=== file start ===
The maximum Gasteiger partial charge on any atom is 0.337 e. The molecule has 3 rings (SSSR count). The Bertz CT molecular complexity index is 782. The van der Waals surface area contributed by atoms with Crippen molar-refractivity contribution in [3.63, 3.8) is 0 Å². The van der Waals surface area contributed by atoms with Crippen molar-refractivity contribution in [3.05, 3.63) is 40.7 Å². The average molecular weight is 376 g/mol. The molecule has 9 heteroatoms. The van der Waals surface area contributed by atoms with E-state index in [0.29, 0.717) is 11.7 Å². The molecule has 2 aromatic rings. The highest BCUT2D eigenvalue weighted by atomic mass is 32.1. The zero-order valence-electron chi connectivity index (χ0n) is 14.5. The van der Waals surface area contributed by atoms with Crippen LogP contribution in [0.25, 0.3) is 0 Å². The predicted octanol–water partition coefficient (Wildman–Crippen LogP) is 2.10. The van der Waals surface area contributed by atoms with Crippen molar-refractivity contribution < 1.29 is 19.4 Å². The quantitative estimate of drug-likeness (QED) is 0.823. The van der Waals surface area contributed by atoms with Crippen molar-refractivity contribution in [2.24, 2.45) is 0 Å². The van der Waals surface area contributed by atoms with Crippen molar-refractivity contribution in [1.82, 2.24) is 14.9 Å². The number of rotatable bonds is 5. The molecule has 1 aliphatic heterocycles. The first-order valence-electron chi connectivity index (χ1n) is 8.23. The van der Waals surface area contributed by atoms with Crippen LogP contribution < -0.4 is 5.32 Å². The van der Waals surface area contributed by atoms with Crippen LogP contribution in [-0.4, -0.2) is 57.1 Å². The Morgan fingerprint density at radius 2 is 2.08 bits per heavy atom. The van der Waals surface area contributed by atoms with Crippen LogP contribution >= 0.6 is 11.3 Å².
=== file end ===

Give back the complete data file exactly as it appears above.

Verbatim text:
The maximum Gasteiger partial charge on any atom is 0.337 e. The molecule has 3 rings (SSSR count). The Bertz CT molecular complexity index is 782. The van der Waals surface area contributed by atoms with Crippen molar-refractivity contribution in [3.63, 3.8) is 0 Å². The van der Waals surface area contributed by atoms with Crippen molar-refractivity contribution in [3.05, 3.63) is 40.7 Å². The average molecular weight is 376 g/mol. The molecule has 9 heteroatoms. The van der Waals surface area contributed by atoms with E-state index in [0.29, 0.717) is 11.7 Å². The molecule has 2 aromatic rings. The highest BCUT2D eigenvalue weighted by atomic mass is 32.1. The zero-order valence-electron chi connectivity index (χ0n) is 14.5. The van der Waals surface area contributed by atoms with Crippen LogP contribution in [0.25, 0.3) is 0 Å². The predicted octanol–water partition coefficient (Wildman–Crippen LogP) is 2.10. The van der Waals surface area contributed by atoms with Crippen molar-refractivity contribution < 1.29 is 19.4 Å². The quantitative estimate of drug-likeness (QED) is 0.823. The van der Waals surface area contributed by atoms with Crippen molar-refractivity contribution in [2.24, 2.45) is 0 Å². The van der Waals surface area contributed by atoms with Crippen molar-refractivity contribution in [1.82, 2.24) is 14.9 Å². The number of rotatable bonds is 5. The molecule has 1 aliphatic heterocycles. The first-order valence-electron chi connectivity index (χ1n) is 8.23. The van der Waals surface area contributed by atoms with Crippen LogP contribution < -0.4 is 5.32 Å². The van der Waals surface area contributed by atoms with Crippen LogP contribution in [-0.4, -0.2) is 57.1 Å². The Morgan fingerprint density at radius 2 is 2.08 bits per heavy atom. The van der Waals surface area contributed by atoms with Crippen LogP contribution >= 0.6 is 11.3 Å².